A large, retro designed sign on Park Ave. is one of few signs of new business this summer in Worcester.
Justin Buduo, the 41-year-old owner of Studio 31 Tattoo Social Club, moved his fifth year business into a new 3,400 sq/ft studio at 387 Park Ave while the Massachusetts economy was shut down under COVID-19 restrictions.
The new Studio 31 location now features five full-time artists, each with their own dedicated space, and accommodations for a guest artist. The Studio 31 team is ready to get back to work.
Buduo’s talent roster features himself along with Steve “Shoe” Schoenfeldt, Jason Banks, Marianna Lombardi and Sarah Doiron who focuses on paramedical tattooing.
Moving During the COVID-19 Shutdown
Tattoo shops were eligible to reopen in Phase II Part 2 of the Massachusetts Reopening plan on June 22. Studio 31 was ready to operate its new location on July 7.
Before Massachusetts shut down its economy to combat the pandemic on March 23, Buduo and four other artists, including two sharing space on an alternating schedule, were previously at 486 Park Ave with 1,400 sq/ft.
Buduo understood his business was ready to expand. In a world with COVID-19 safety protocols, more space became a necessity.
Shortly after Governor Baker’s plan to Reopen Massachusetts became public and there was a prospective date for tattooing to begin again, Buduo signed the lease for the new home of his business.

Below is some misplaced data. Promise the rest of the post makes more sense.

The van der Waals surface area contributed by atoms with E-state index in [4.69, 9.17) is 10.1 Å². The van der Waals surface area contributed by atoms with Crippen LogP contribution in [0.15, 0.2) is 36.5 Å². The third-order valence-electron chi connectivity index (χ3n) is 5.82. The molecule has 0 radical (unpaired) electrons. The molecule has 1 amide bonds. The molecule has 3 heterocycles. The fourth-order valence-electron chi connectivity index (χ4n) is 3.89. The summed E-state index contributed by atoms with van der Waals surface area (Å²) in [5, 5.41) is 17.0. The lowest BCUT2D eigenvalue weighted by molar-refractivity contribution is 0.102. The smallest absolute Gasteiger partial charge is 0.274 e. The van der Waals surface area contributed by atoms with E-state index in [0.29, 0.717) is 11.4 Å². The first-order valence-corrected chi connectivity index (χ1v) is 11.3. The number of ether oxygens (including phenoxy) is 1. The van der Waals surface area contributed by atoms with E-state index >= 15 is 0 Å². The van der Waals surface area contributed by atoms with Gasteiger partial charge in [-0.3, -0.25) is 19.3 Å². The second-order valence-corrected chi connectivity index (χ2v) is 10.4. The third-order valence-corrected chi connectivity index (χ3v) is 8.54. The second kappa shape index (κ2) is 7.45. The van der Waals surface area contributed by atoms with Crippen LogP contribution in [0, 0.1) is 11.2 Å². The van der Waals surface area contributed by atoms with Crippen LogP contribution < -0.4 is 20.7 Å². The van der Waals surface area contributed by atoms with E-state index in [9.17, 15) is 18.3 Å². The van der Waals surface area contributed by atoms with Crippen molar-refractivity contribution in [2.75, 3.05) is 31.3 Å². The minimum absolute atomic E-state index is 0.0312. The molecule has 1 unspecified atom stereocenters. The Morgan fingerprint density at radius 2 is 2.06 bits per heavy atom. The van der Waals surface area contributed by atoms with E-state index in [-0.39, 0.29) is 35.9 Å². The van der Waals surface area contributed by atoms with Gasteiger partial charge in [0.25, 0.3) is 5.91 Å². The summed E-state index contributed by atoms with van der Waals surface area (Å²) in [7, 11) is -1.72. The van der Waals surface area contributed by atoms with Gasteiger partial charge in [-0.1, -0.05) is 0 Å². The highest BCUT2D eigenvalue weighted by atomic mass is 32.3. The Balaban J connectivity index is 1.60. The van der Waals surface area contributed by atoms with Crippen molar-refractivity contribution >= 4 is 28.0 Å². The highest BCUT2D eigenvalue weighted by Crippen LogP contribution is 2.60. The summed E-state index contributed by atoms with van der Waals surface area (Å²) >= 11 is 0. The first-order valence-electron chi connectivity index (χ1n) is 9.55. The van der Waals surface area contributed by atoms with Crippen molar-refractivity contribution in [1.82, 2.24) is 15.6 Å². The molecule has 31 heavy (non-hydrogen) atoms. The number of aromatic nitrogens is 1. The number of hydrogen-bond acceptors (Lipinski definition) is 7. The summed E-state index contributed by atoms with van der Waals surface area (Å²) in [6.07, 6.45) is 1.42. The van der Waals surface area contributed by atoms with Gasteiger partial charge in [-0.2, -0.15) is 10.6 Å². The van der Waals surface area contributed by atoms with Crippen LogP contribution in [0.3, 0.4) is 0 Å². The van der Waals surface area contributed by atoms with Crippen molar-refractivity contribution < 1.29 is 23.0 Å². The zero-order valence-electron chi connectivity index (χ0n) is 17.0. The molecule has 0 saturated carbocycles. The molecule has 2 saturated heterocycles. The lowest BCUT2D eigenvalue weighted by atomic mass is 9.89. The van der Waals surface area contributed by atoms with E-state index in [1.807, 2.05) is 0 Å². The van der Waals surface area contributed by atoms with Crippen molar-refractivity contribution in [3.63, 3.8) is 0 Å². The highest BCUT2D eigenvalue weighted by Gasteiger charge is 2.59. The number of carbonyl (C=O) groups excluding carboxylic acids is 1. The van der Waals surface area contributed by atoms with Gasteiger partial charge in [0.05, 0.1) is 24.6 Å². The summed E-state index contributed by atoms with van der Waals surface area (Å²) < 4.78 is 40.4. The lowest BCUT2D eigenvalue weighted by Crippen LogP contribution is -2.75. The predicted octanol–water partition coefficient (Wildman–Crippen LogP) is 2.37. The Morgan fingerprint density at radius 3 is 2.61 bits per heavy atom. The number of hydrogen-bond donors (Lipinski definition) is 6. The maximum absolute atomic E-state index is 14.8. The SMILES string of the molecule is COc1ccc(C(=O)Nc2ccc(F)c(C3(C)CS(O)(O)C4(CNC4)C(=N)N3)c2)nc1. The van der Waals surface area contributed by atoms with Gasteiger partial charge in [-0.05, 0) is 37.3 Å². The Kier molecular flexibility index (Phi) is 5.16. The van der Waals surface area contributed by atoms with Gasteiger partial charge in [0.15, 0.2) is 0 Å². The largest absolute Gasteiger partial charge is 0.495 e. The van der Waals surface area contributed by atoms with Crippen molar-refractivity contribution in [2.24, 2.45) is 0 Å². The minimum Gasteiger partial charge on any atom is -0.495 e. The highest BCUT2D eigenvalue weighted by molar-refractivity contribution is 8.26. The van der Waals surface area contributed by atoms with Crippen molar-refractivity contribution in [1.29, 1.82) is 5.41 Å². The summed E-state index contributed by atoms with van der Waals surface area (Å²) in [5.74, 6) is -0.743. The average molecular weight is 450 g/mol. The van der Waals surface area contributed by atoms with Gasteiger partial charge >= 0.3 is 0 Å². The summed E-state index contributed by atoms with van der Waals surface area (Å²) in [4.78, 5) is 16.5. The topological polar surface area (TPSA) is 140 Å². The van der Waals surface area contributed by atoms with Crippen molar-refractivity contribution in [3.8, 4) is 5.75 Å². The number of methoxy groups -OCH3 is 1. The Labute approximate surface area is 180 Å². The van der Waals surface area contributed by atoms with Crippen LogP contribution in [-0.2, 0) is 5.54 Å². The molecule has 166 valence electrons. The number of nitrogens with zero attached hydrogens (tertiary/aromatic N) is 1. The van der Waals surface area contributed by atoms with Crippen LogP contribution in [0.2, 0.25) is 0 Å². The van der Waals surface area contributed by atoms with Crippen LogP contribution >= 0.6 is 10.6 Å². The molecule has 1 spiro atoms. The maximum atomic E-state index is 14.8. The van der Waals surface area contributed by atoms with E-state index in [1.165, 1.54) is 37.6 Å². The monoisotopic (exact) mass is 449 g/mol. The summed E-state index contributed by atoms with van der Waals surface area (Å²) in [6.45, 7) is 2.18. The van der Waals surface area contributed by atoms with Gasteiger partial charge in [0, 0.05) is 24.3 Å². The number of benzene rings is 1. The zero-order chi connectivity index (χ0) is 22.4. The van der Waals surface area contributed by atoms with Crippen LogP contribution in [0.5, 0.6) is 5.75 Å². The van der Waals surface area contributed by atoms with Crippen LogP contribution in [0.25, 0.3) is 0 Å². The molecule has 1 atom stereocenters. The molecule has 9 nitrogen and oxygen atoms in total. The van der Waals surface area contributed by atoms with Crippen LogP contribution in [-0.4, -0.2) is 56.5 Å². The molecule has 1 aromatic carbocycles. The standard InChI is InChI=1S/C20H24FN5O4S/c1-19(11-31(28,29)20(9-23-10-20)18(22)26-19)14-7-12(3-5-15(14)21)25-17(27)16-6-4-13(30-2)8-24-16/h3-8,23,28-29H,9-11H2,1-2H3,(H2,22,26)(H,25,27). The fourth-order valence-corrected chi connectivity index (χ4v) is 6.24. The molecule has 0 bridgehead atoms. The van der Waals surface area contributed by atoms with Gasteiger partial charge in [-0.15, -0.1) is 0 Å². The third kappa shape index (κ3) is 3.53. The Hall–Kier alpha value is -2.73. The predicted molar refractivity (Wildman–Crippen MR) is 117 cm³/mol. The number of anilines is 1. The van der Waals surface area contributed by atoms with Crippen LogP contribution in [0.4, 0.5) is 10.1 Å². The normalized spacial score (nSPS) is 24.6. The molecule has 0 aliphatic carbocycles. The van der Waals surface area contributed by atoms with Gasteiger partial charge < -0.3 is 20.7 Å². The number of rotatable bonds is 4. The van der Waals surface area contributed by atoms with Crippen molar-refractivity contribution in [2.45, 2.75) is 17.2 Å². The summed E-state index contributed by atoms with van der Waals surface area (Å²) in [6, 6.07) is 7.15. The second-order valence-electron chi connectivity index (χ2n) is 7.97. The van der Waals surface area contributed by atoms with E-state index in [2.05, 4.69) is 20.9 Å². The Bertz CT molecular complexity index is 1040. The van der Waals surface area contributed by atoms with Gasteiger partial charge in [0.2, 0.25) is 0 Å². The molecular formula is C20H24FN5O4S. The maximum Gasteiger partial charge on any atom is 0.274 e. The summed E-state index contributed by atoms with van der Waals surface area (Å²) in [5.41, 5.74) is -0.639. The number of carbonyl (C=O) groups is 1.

Buduo has designed a retro feel from the sign outside through the common areas on the new Studio 31 space, complete with a mock-up of a 1950’s tattoo parlor.
The studio also includes what Buduo calls the only tattoo museum in Worcester.
Where the artists do their work is newly constructed, each having the privacy of their own work space with plenty of common area for guests… whenever guests might be allowed again.
The Effect of Phase III Restrictions
Like many businesses across the state, COVID-19 related protocols are dragging on revenue.
Walk-in business is prohibited ,including for consultations. Gone are the people who walk in the door for a consult and book an appointment. Access to the studio is by appointment only and paperwork is delivered to customers outside, in their vehicle, to be completed before entering the building.
Current restrictions limit the maximum occupancy to 10 people. As there are five artists, no guests are permitted to accompany customers.
Guests, according to Buduo, consistently turned into new customers after flipping through catalogs while they wait.
Got Serious in 2003
Like many tattoo artists of his generation from Massachusetts, Buduo started working out of his home in 1999 before the prohibition against the art was lifted.
Tattooing of any person, except by a qualified physician, was illegal in Massachusetts from 1962 until 2000, when a judge declared the ban unconstitutional. In January 2001, the state began licensing artists to tattoo.
Tattooing was still a hobby for a few years while Buduo operated a construction company he started in 2001.
In 2003, Buduo took his first chair in a studio at Shoe’s Tattoos in Webster.
The owner of the Webster studio, Schoenfeldt, now works out of Studio 31.
Buduo worked out of Piercing Emporium from 2007 until he opened Studio 31 in 2016 at 436 Park Ave.